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Alliance urges COP8 UK delegation to promote remarkable e-cig success

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LONDON: The FCTC’s COP8 summit in Geneva presents a great opportunity for UK delegates to promote the UK’s dramatic success with e-cigarettes. The New Nicotine Alliance (NNA) is calling on UK delegates to communicate to global public health representatives the clear and unequivocal message that e-cigarettes and other alternative nicotine products are far safer than combustible tobacco and should be treated as such.

“E-cigarettes are a proven safer alternative to smoking and the UK boasts over 1.7 million former smokers who have converted from combustible tobacco to exclusively vaping instead. In the UK, the government has wisely recognised the significant benefits that tobacco harm reduction strategies can achieve and, as a result of positive messaging towards vaping with campaigns such as Stoptober, has seen smoking prevalence dramatically plummet in recent years.” said NNA Chair Sarah Jakes.

“COP8 is a perfect opportunity for the UK to showcase this success and share our positive experience with the world. How can it be right that developed nations are enjoying great results in reducing the use of combustible tobacco by making safer alternatives available to smokers but sit by as less affluent nations are being railroaded into banning them by the WHO?”

The UK government’s Tobacco Control Plan committed to back innovative products in its drive to encourage smokers to quit, and its recommendations are evidence-based and designed to maximise the benefits of safer nicotine delivery. The World Health Organization recognises tobacco harm reduction as a guiding principle of its Framework Convention on Tobacco Control, so it is quite wrong that it currently invites nations to prohibit use of these products.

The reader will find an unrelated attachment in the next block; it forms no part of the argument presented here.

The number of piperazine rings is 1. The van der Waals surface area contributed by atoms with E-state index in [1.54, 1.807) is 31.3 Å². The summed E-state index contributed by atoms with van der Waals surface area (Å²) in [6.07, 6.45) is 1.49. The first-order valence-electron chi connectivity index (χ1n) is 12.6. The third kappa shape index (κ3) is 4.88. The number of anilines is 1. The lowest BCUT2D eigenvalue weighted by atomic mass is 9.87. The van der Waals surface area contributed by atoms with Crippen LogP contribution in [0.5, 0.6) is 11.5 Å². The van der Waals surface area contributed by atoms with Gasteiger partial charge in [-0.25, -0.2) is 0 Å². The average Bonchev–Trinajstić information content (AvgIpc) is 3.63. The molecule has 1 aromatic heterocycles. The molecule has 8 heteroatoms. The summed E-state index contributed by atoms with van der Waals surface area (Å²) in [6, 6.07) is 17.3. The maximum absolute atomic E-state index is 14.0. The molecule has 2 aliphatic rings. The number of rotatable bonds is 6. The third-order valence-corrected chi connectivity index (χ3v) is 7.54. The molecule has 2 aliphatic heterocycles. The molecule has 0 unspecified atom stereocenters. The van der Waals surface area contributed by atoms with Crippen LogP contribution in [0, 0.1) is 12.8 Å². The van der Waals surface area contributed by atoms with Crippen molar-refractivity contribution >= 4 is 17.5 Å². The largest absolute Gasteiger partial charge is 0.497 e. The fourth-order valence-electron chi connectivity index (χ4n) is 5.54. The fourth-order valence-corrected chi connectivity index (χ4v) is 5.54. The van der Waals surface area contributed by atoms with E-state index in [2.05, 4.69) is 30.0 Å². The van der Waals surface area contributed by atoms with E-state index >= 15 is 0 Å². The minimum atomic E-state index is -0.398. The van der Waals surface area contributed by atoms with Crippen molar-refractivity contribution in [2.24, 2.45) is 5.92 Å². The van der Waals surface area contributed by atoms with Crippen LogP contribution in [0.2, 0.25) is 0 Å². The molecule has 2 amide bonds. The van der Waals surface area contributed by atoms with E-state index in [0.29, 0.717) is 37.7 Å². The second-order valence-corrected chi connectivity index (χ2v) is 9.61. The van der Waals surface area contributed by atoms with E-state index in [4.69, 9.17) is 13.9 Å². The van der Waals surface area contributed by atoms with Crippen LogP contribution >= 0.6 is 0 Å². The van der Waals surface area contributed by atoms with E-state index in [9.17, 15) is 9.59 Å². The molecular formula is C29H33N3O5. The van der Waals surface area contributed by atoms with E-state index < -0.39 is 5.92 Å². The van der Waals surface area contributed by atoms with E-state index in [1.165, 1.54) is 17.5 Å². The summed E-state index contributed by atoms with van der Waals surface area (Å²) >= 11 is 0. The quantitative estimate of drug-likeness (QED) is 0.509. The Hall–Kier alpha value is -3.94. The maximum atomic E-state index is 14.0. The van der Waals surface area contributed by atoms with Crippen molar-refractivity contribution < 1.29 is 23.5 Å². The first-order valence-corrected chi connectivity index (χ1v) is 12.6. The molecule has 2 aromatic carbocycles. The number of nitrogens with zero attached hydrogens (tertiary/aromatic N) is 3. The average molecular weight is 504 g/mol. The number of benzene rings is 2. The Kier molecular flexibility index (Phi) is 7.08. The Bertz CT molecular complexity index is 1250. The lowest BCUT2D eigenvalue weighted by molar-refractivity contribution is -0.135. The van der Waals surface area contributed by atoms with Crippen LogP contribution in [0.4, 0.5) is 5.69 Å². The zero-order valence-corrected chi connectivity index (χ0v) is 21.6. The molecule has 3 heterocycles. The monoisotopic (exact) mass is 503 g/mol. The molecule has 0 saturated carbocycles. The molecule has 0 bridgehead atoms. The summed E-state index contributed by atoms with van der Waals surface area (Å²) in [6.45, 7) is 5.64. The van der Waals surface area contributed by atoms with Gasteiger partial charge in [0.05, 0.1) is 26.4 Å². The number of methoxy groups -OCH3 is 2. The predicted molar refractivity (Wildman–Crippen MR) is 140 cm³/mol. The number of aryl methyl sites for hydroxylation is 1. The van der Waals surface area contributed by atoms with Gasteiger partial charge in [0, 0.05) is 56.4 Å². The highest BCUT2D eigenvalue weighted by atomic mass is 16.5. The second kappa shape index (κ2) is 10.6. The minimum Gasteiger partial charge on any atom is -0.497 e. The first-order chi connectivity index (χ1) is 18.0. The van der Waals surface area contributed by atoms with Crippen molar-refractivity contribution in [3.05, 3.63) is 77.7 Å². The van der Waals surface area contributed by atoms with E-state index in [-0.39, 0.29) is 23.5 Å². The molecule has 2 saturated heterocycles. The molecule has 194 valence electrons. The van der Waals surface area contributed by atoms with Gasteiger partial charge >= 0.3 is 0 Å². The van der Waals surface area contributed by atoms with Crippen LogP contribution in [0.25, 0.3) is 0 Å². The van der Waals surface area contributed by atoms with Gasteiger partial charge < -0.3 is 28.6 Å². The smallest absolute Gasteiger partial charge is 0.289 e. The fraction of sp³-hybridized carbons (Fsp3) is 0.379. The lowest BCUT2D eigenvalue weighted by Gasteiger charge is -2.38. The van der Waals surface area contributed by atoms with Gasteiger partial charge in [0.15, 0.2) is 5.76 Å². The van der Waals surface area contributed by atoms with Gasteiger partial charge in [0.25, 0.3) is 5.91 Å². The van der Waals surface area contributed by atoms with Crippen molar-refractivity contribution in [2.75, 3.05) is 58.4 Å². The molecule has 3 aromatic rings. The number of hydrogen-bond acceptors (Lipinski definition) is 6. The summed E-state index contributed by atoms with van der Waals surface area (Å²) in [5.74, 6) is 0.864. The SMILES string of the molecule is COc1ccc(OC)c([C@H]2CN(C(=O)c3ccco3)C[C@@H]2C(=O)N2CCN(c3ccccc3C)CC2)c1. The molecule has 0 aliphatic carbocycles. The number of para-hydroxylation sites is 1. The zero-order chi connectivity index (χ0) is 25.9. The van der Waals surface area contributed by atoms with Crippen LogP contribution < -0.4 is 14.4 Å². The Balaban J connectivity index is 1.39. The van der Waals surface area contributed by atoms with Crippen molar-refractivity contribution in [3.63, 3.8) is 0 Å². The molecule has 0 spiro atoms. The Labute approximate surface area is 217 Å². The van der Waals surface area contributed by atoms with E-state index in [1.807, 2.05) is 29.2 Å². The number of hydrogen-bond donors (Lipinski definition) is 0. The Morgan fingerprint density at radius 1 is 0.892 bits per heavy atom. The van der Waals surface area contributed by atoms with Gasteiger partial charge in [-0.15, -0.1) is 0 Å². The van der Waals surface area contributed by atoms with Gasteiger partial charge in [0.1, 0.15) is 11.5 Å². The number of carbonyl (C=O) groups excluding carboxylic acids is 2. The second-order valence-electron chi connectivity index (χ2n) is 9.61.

“The WHO likes to talk about the right to health, but why is a smoker in India or Africa less entitled to access products which could help them quit smoking than a smoker in the UK or Canada?”, said Jakes, “Furthermore, we have heard worrying reports that the EU is planning to petition the FCTC to call for a global ban on e-cigarette advertising. It would be scandalous if the UK delegation is complicit in such an unwise move and goes against the government’s commitment to improve availability of innovative products. What is the point of talking positively of safer alternatives while simultaneously stopping smokers from seeing any publicity about them?

“In Geneva, the UK’s representatives have a golden opportunity to promote the UK’s success with safer nicotine products. We provide the FCTC with generous funding to reduce smoking rates in underdeveloped nations. We would therefore urge the government to use the influence our financial contribution brings and do the right thing. That is to reject prohibition of harm reduction which less affluent nations feel obliged to implement due to WHO misinformation, urge the FCTC to adhere to its own articles on the subject, and resist restrictions on promotion of less harmful alternatives to smoking”

Sources
1.7 million e-cigarette users in the UK are ex smokers
ASH Fact Sheet: Use of e-cigarettes (vapourisers) among adults in Great Britain, September 2018, accessed via “New data shows smokers are getting the message on e-cigarettes” http://ash.org.uk/media-and-news/press-releases-media-and-news/ash-news-release-new-data-shows-smokers-are-getting-the-message-on-e-cigarettes/

UK Tobacco Control Plan: “Backing evidence based innovations to support quitting” (page 5) https://assets.publishing.service.gov.uk/government/uploads/system/uploads/attachment_data/file/630217/Towards_a_Smoke_free_Generation_-_A_Tobacco_Control_Plan_for_England_2017-2022__2_.pdf

The EU throws vapers under the bus again
https://velvetgloveironfist.blogspot.com/2018/09/the-eu-throws-vapers-under-bus-again.html  

£15 million contribution to FCTC
https://assets.publishing.service.gov.uk/government/uploads/system/uploads/attachment_data/file/639372/FCTC_2030.pdf

WHO recognises tobacco harm reduction as a guiding principle of FCTC
Article 1(d) of the FCTC
http://www.who.int/tobacco/framework/WHO_FCTC_english.pdf

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